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Mary Saruwatari and her Friendship Garden

Posted on July 15, 2020 by Taber Times
TIMES PHOTO SUBMITTED BY TABER COMMUNITIES IN BLOOM

Submitted by Communities in Bloom

This week in our presentation of gardeners in Taber over the age of 90 years, we are featuring Mary (Okamoto) Saruwatari, the seventh in a family of eight children of George and Miso Okamoto.

The bombing of Pearl Harbour on Dec. 7, 1941, had a huge impact on the Japanese citizens living in British Columbia. In 1942, George and Miso Okamoto and their family was evacuated from their home in Victoria to the Manning Pool relocation centre in Hastings Park, Vancouver.

They had to leave all their possessions behind and were only allowed to take one suitcase and a few personal belongings.

Their stay at the centre was not long as they were able to make the move to Alberta to join Mary’s brother, Sam, who had evacuated earlier.

What an astonishing surprise it must have been for the family as they travelled from Calgary to Taber to see the wide-open prairie landscape. On arrival, a farmer south of town offered them housing and a job to help in the sugar beet fields with the hoeing and harvesting.

Happy that most of the family was together again, they graciously accepted the challenges of their new way of life on the prairies and in the town of Taber.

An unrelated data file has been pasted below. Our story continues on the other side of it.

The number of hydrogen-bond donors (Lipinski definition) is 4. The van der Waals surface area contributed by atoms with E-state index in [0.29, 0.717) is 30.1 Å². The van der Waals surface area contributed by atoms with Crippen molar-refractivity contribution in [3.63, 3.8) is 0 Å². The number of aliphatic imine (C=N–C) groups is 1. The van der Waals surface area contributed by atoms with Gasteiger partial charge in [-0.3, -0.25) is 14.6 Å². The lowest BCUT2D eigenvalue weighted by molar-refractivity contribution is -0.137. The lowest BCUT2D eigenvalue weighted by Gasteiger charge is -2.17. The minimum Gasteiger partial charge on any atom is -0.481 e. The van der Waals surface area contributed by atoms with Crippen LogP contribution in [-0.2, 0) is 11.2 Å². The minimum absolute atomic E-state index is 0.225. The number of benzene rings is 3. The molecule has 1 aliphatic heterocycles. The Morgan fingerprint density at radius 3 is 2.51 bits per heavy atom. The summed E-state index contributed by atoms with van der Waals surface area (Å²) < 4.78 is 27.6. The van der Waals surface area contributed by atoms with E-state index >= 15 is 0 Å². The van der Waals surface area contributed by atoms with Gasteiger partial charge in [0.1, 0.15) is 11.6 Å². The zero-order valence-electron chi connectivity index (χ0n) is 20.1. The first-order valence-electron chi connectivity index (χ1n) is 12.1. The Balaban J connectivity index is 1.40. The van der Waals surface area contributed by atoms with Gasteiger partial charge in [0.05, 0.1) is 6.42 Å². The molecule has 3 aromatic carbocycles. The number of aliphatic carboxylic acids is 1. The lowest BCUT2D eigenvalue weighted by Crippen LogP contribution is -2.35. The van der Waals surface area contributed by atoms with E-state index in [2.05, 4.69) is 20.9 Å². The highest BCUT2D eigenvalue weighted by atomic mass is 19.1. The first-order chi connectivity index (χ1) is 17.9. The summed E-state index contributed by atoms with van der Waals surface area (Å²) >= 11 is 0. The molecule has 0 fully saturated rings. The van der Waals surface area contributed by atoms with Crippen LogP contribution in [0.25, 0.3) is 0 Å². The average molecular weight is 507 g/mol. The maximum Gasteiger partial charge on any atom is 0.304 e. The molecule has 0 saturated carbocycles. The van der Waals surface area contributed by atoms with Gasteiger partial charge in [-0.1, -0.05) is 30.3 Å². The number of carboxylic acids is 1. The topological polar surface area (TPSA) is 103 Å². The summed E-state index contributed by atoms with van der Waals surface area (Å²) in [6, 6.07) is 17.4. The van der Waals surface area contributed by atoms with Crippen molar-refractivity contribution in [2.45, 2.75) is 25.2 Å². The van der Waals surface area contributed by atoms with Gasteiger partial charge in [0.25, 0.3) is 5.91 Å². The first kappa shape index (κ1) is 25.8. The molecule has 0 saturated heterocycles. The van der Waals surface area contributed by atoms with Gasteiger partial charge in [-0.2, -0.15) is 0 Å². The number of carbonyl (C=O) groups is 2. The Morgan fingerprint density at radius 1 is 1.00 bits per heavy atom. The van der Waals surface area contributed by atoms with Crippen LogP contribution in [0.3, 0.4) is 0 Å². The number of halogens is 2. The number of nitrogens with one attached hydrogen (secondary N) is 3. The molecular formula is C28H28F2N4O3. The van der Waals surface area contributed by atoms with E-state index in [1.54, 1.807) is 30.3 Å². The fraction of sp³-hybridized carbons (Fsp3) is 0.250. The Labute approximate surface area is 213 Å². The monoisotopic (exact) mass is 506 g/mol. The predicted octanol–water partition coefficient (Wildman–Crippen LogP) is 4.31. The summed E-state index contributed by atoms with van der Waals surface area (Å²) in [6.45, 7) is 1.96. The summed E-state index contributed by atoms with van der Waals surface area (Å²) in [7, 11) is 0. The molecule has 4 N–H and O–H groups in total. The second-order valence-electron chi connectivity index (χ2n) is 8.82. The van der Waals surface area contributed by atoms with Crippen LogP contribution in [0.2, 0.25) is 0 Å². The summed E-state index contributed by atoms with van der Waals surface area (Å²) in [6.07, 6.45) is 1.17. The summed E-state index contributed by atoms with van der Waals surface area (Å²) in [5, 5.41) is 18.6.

In 1967, Mary and her husband, Tak Saruwatari, purchased a new home in Taber. It was here that Mary was able to pursue her keen interest and love of gardening which she had acquired from her father. George was a carpenter and a hobby gardener. His acute interest in flowers, fruit, and vegetables always kept him striving to experiment and develop new varieties. Consequently, Mary had a good teacher.

As the landscaping of the yard began, the flower bed in front of the house took shape. One of the shrubs planted was a Gold Coast Pfitzer juniper which Mary meticulously shaped into a bonsai form.

Today, that huge juniper still graces the entry to the home and is surrounded by perennials and Lily of the Valley. In the backyard, several trees (pussy willows, weeping birch, pine ) were planted to provide shade and protection from the wind.

There was, for many years, a garden space. In the centre of the backyard is a majestic blue spruce; Mary planted it as a seedling many years ago. Like the juniper in the front, Mary also pruned the spruce into a three-tiered bonsai shape. The perimeter of the yard is planted with an astonishing variety of perennials.

Mary calls this her “Friendship Garden” as it is filled with flowers and plants given to her over the years by her family and many friends. One of the many unusual flowers planted is black tulips that have been blooming faithfully every spring.

When you enter Mary’s backyard and hear the birds, see the mass of flowers and plants, you get a warm feeling of peaceful calm. Her yard is truly a piece of heaven, a gentle reminder of the family home in Victoria that she had to leave so many years ago.

Mary, at the age of 94, still enjoys tending to her yard with some help from kind friends and neighbours. Thank you, Mary, for what you and your family have done to enrich our community in so many ways.

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